Modulation of global low-frequency motions underlies allosteric regulation: demonstration in CRP/FNR family transcription factors.Rodgers, T.L., Townsend, P.D., Burnell, D., Jones, M.L., Richards, S.A., McLeish, T.C., Pohl, E., Wilson, M.R., Cann, M.J.
(2013) PLoS Biol 11: e1001651-e1001651
- PubMed: 24058293
- DOI: 10.1371/journal.pbio.1001651
- Primary Citation of Related Structures:
4I09, 4I01, 4I02, 4I0A, 4I0B, 4HZF
- PubMed Abstract:
Allostery is a fundamental process by which ligand binding to a protein alters its activity at a distinct site. There is growing evidence that allosteric cooperativity can be communicated by modulation of protein dynamics without conformational change. The mechanisms, however, for communicating dynamic fluctuations between sites are debated ...
Allostery is a fundamental process by which ligand binding to a protein alters its activity at a distinct site. There is growing evidence that allosteric cooperativity can be communicated by modulation of protein dynamics without conformational change. The mechanisms, however, for communicating dynamic fluctuations between sites are debated. We provide a foundational theory for how allostery can occur as a function of low-frequency dynamics without a change in structure. We have generated coarse-grained models that describe the protein backbone motions of the CRP/FNR family transcription factors, CAP of Escherichia coli and GlxR of Corynebacterium glutamicum. The latter we demonstrate as a new exemplar for allostery without conformation change. We observe that binding the first molecule of cAMP ligand is correlated with modulation of the global normal modes and negative cooperativity for binding the second cAMP ligand without a change in mean structure. The theory makes key experimental predictions that are tested through an analysis of variant proteins by structural biology and isothermal calorimetry. Quantifying allostery as a free energy landscape revealed a protein "design space" that identified the inter- and intramolecular regulatory parameters that frame CRP/FNR family allostery. Furthermore, through analyzing CAP variants from diverse species, we demonstrate an evolutionary selection pressure to conserve residues crucial for allosteric control. This finding provides a link between the position of CRP/FNR transcription factors within the allosteric free energy landscapes and evolutionary selection pressures. Our study therefore reveals significant features of the mechanistic basis for allostery. Changes in low-frequency dynamics correlate with allosteric effects on ligand binding without the requirement for a defined spatial pathway. In addition to evolving suitable three-dimensional structures, CRP/FNR family transcription factors have been selected to occupy a dynamic space that fine-tunes biological activity and thus establishes the means to engineer allosteric mechanisms driven by low-frequency dynamics.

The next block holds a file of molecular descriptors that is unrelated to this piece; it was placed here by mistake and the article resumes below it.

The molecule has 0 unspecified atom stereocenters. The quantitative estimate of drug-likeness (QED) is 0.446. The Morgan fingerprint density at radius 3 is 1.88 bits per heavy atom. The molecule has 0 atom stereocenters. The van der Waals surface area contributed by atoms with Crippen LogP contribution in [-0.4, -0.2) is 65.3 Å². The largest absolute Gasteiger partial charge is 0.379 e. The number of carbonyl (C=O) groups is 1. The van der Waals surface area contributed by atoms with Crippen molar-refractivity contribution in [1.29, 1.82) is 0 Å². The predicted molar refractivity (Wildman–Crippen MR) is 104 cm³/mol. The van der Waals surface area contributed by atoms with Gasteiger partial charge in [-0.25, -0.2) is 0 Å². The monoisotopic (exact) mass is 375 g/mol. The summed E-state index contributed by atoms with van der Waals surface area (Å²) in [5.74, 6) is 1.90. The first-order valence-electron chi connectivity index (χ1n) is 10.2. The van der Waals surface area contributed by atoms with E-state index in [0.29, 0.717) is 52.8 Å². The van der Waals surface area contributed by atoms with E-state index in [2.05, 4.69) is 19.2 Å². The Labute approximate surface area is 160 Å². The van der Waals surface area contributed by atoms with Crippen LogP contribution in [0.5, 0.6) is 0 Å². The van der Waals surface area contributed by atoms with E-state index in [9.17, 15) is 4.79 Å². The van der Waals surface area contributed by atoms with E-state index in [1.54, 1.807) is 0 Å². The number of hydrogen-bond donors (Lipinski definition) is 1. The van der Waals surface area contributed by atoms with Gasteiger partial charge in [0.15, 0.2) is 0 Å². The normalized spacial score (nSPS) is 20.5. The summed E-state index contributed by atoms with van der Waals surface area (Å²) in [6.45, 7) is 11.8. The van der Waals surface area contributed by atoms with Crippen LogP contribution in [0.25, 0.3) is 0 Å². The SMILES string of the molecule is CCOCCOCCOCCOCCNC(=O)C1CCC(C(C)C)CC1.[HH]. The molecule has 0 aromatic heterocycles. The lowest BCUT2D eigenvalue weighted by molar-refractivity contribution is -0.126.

Biophysical Sciences Institute, Durham University, Durham, United Kingdom ; Department of Chemistry, Durham University, Durham, United Kingdom.